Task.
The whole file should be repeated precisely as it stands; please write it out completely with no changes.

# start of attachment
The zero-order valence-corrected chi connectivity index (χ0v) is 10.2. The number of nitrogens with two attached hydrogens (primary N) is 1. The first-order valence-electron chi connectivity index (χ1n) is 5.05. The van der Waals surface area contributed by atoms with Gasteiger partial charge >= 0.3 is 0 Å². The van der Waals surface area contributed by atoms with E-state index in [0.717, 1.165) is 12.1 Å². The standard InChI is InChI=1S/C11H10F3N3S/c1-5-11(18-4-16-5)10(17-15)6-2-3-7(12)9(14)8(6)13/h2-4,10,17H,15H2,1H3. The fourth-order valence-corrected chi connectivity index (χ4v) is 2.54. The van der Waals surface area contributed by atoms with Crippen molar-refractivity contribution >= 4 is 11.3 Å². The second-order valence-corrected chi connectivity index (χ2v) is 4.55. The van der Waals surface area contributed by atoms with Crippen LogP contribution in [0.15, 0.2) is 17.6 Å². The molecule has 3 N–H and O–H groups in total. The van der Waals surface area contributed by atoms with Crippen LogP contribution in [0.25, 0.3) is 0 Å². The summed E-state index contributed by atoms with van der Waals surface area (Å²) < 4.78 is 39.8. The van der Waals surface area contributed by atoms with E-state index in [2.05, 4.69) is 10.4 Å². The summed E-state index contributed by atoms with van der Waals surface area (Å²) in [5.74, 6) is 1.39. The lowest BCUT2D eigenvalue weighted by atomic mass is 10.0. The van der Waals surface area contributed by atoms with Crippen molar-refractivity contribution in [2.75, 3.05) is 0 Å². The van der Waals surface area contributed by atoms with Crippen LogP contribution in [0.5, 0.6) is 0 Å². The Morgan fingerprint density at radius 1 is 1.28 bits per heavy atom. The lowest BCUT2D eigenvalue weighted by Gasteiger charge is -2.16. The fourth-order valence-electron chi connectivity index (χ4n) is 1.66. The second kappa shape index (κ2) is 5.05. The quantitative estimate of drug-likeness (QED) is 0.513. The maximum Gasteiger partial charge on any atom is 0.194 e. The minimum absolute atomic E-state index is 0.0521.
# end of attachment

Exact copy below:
The zero-order valence-corrected chi connectivity index (χ0v) is 10.2. The number of nitrogens with two attached hydrogens (primary N) is 1. The first-order valence-electron chi connectivity index (χ1n) is 5.05. The van der Waals surface area contributed by atoms with Gasteiger partial charge >= 0.3 is 0 Å². The van der Waals surface area contributed by atoms with E-state index in [0.717, 1.165) is 12.1 Å². The standard InChI is InChI=1S/C11H10F3N3S/c1-5-11(18-4-16-5)10(17-15)6-2-3-7(12)9(14)8(6)13/h2-4,10,17H,15H2,1H3. The fourth-order valence-corrected chi connectivity index (χ4v) is 2.54. The van der Waals surface area contributed by atoms with Crippen molar-refractivity contribution >= 4 is 11.3 Å². The second-order valence-corrected chi connectivity index (χ2v) is 4.55. The van der Waals surface area contributed by atoms with Crippen LogP contribution in [0.15, 0.2) is 17.6 Å². The molecule has 3 N–H and O–H groups in total. The van der Waals surface area contributed by atoms with Crippen LogP contribution in [0.25, 0.3) is 0 Å². The summed E-state index contributed by atoms with van der Waals surface area (Å²) < 4.78 is 39.8. The van der Waals surface area contributed by atoms with E-state index in [2.05, 4.69) is 10.4 Å². The summed E-state index contributed by atoms with van der Waals surface area (Å²) in [5.74, 6) is 1.39. The lowest BCUT2D eigenvalue weighted by atomic mass is 10.0. The van der Waals surface area contributed by atoms with Crippen molar-refractivity contribution in [2.75, 3.05) is 0 Å². The van der Waals surface area contributed by atoms with Crippen LogP contribution in [0.5, 0.6) is 0 Å². The Morgan fingerprint density at radius 1 is 1.28 bits per heavy atom. The lowest BCUT2D eigenvalue weighted by Gasteiger charge is -2.16. The fourth-order valence-electron chi connectivity index (χ4n) is 1.66. The second kappa shape index (κ2) is 5.05. The quantitative estimate of drug-likeness (QED) is 0.513. The maximum Gasteiger partial charge on any atom is 0.194 e. The minimum absolute atomic E-state index is 0.0521.